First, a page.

The government of the Maldives announced on Friday, June 12, that the 22:00 to 05:00 (local time) curfew in the Greater Male area has been extended until June 26. However, the requirement to apply for movement permits for travel outside of the curfew times will be removed from Monday, June 15, amid a phased easing of coronavirus disease (COVID-19) restrictions. Other elements of the extensive lockdown in the capital will also be eased from Monday, including movement restrictions within Greater Male, and the reopening of parks and public places. Some shops will also be allowed to reopen, while restaurants and cafes will be able to provide a takeaway and delivery service.
Stricter restrictions remain in place for children and the elderly within the capital, with time outside limited to 16:00 to 18:00 and 05:00 to 08:00 respectively. Outdoor exercise also remains restricted to the hours of 18:00 to 21:00 and public gatherings of more than three people banned. The wearing of face masks and adherence with social distancing measures is mandatory in public places.
While travel restrictions have been lifted for islands with no confirmed COVID-19 cases, travel to and from the capital and other areas with active cases remains restricted. The country's COVID-19 state of emergency will also remain in effect until June 29.
As of Friday, June 12, there have been 1976 confirmed cases of COVID-19 in the Maldives, with eight associated fatalities. Further international spread of the virus is to be expected in the near term.
The first case of COVID-19 was reported on December 31 and the source of the outbreak has been linked to a wet market in Wuhan (Hubei province, China). Human-to-human and patient-to-medical staff transmission of the virus have been confirmed. Many of the associated fatalities have been due to pneumonia caused by the virus.
Cases of the virus have been confirmed in numerous countries and territories worldwide. Virus-screening and quarantine measures are being implemented at airports worldwide, as well as extensive travel restrictions. On March 11, the World Health Organization (WHO) declared the global outbreak a pandemic.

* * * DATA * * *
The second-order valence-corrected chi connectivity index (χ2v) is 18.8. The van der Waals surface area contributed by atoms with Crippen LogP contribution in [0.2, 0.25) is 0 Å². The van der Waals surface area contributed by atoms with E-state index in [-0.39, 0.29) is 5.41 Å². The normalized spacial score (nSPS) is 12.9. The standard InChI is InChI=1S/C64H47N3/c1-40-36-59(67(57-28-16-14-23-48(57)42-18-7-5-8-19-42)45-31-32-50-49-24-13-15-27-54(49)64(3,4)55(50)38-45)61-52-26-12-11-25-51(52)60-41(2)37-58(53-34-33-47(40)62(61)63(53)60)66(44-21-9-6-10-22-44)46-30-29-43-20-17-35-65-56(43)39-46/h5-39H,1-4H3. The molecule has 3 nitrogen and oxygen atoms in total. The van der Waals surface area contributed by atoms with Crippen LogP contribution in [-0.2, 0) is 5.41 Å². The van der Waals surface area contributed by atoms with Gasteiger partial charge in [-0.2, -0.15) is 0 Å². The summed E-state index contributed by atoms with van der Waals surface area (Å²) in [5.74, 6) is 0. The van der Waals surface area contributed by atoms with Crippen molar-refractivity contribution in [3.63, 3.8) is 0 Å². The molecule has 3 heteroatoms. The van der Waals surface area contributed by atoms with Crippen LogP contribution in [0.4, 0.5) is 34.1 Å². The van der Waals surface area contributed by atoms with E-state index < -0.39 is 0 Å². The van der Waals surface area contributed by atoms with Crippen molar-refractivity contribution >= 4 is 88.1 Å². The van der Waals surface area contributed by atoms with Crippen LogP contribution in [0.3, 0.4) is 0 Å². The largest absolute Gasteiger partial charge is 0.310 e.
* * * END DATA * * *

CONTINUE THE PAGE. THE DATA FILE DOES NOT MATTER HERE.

Pneumonia symptoms include dry cough, chest pain, fever, and trouble breathing. Pneumonia can be contagious and can be transmitted from human to human. The influenza virus, or the flu, is a common cause of viral pneumonia.
Measures adopted by local authorities evolve quickly and are usually effective immediately. Depending on the evolution of the outbreak in other countries, authorities are likely to modify, at very short notice, the list of countries whose travelers are subject to border control measures or entry restrictions upon their arrival to the territory in question. It is advised to postpone nonessential travel due to the risk that travelers may be refused entry or be subject to quarantine upon their arrival or during their stay.
To reduce the risk of COVID-19 transmission, travelers are advised to abide by the following measures:
- Frequently clean hands by applying an alcohol-based hand rub or washing with soap and water.
- When coughing and sneezing, cover mouth and nose with a flexed elbow or tissue; if used, throw the tissue away immediately and wash hands.
- If experiencing a fever, cough, difficulty breathing, or any other symptoms suggestive of respiratory illness, including pneumonia, call emergency services before going to the doctor or hospital to prevent the potential spread of the disease.
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